As a parent, you want your growing child to have a thirst for adventure and discovery, so that they can expand their horizons. However, since most of their initial exploratory forays happen in the house, you’ll need to make sure to make your pint-sized wanderer’s space is as safe as possible.
When should you start?
Advises Dr Wendy Sinnathamby, a paediatric specialist at the Raffles Children’s Centre. “Start childproofing your home just before baby starts to become mobile by rolling or crawling.”
According to Childalert, an online resource for the well-being and safety of children, some 500,000 children below the age of 4 sustain injuries as a result of accidents in the home every year. These range from cuts and burns, falls from windows or balconies, to even tripping over a pile of laundry or toys that had been
left on the floor.
It pays to be vigilant as danger can lurk anywhere in your house. Follow this checklist to ensure that you’ve covered all the potentially hazardous spots in your house.
The change table might be low for you, but a tumble off it can be severe for a fragile infant. “Never leave babies unattended on raised surfaces,” warns Dr Sinnathamby. If you need to get more diapers or wipes, take your tot with you.
Is your chest of drawers multitasking as a change table? Make sure it’s bolted to the wall to prevent collapses and put a non-slip mat on top to prevent your mini-me from sliding off.
“Avoid placing chairs or tables near window ledges as these might help your toddler climb onto window ledges.”
As the one place you should feel comfortable leaving your child on his own, get only the best. If it’s a hand-me-down, ensure it’s not rickety and the parts are in good condition.
According to the Us Consumer Product Safety Commission, crib slats should not be more than 6cm apart to ensure that your baby doesn’t slip through them. The American Academy Of Pediatrics also discourages the use of bumper pads in cribs as these carry the risk of suffocating, strangling, or trapping babies. Make sure the mattress is at the right height and don’t add any pillows, quilts or stuffed toys as these may lead to overheating or suffocation.
Always let your baby sleep on his back and cover him with a thin blanket with one side tucked under the mattress. Alternatively, you can put him in a sleep sack. When junior is able to pull himself to a standing position at around 6 months, lower the mattress.
As the coroner on the case of poor 4-year-old Darien Riley Zabiq who fell from his Yishun flat reminded us all: Install grilles on every window before your active toddler figures out how to climb on a ledge.
You can also install window latches that will prevent your little one from getting his fingers jammed or pinched. “Avoid placing chairs or tables near window ledges as these might help your toddler climb onto window ledges,” Dr Sinnathamby adds.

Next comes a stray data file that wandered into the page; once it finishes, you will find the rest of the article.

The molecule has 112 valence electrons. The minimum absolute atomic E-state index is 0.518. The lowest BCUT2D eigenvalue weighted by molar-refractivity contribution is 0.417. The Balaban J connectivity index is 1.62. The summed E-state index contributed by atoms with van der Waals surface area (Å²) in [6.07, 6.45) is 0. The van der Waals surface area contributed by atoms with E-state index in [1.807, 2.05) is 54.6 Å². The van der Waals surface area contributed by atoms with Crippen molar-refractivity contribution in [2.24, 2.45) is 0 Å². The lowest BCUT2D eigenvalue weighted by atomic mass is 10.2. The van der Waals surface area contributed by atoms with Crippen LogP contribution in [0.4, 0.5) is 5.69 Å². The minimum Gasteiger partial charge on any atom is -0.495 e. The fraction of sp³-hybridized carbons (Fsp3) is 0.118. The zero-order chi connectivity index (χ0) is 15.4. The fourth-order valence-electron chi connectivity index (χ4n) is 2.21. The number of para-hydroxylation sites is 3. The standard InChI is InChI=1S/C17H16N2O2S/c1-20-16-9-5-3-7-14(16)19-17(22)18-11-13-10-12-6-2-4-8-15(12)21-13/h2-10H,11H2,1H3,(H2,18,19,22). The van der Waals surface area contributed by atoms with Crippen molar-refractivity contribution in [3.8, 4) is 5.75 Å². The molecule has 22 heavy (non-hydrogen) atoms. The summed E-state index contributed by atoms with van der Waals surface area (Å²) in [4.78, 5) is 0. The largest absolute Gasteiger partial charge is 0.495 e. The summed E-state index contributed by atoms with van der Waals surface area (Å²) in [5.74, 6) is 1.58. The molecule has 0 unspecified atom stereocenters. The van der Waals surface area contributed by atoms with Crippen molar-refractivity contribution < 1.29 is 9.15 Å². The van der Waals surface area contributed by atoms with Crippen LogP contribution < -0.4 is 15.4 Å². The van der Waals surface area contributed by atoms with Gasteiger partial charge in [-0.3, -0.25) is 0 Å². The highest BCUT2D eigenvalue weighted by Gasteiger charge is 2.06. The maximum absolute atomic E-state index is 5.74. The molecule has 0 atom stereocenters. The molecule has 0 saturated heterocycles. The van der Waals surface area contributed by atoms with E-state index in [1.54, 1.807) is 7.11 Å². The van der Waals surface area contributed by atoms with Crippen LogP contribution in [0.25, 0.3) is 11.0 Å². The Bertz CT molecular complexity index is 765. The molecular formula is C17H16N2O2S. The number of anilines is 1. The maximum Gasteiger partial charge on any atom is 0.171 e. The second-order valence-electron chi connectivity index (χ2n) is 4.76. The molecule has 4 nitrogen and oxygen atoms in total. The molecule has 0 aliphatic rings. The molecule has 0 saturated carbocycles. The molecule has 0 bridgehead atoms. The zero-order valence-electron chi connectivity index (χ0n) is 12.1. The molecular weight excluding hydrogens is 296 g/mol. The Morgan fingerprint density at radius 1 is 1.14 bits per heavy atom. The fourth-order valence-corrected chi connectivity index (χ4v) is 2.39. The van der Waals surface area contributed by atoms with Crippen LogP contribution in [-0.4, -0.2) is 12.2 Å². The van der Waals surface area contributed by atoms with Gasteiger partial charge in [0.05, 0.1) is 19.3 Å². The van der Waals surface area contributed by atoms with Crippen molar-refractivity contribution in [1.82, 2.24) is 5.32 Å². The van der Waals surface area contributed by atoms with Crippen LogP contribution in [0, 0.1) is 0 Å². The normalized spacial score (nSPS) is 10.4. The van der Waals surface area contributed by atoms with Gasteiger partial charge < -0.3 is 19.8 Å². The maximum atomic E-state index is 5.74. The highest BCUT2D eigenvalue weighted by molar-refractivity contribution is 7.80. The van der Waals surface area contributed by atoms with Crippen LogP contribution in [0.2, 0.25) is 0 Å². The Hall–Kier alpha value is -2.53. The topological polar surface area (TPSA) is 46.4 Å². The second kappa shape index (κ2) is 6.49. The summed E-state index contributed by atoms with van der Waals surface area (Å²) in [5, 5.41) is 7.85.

If your home has stairs, a baby gate is a must. Always remember to pick up all of junior’s toys (get him to help you when he’s older) and store them safely. Nobody wants to slip on a stray ball or bleed from stepping hard on a pointy plastic block.
Read on for what to do in the danger zones at home…
Make sure the water is comfortably warm before you put your sweetie in the bathtub. Avoid using a baby bath seat — it may seem like a good way to keep a squirmy baby in place, but it can tip over easily, causing injury or worse, they may drown.
Always stay within arm’s reach of your tyke at all times during bathtime. “Just a small amount of water can result in drowning or near-drowning,” warns Dr Sinnathamby.
Keep mouthwash and bath oils in high, locked cabinets — these can be deadly if ingested by your minor. Don’t leave razors lying around and never dispose of used razor blades in the bin, as your little busybody can easily reach in and grab them. You might want to install a lock on your toilet bowl, so little fingers don’t get up to unsanitary mischief or get hurt or crushed by the lid.
When you cook at the stove, never carry your cutie. Always turn the pot handles towards the back of the stove, so that junior won’t try reaching for them. Secure the oven door with an appliance latch and lock under-the-sink cabinets where the cleaning products are kept.
"Just a small amount of water can result in drowning or near-drowning.”
All other rooms
Properly secure bookcases, cabinets and any tall furniture, in addition to your flat-screen television, to the wall. When organising your shelves, stash heavier items at the bottom, so that they will topple over with less impact when your tot tries to pull them down.
Put safety plugs or outlet covers on unused wall sockets, so junior won’t be tempted to stick their fingers in the tiny holes. To prevent loose and dangling wires from being a strangulation hazard, hide them behind furniture or use a cable-cord organiser to keep them in place.
Use corner guards on any sharp edges, such as on low tables, so baby won’t bang against the corners. Keep hairdryers and flattening hair irons unplugged and out of reach when they aren’t in use.
“Don’t forget to use door stoppers to prevent doors from slamming and jamming your child’s fingers,” Dr Sinnathamby warns.
If you have a pet, make sure you don’t leave bowls of kibble out all day as junior could choke on it; clear the bowl the moment your pet is done eating.
After meals, remove everything from your dining-table cloth, since your little fella may try to yank it off, along with anything on it, which will cause the whole lot to come crashing down on them.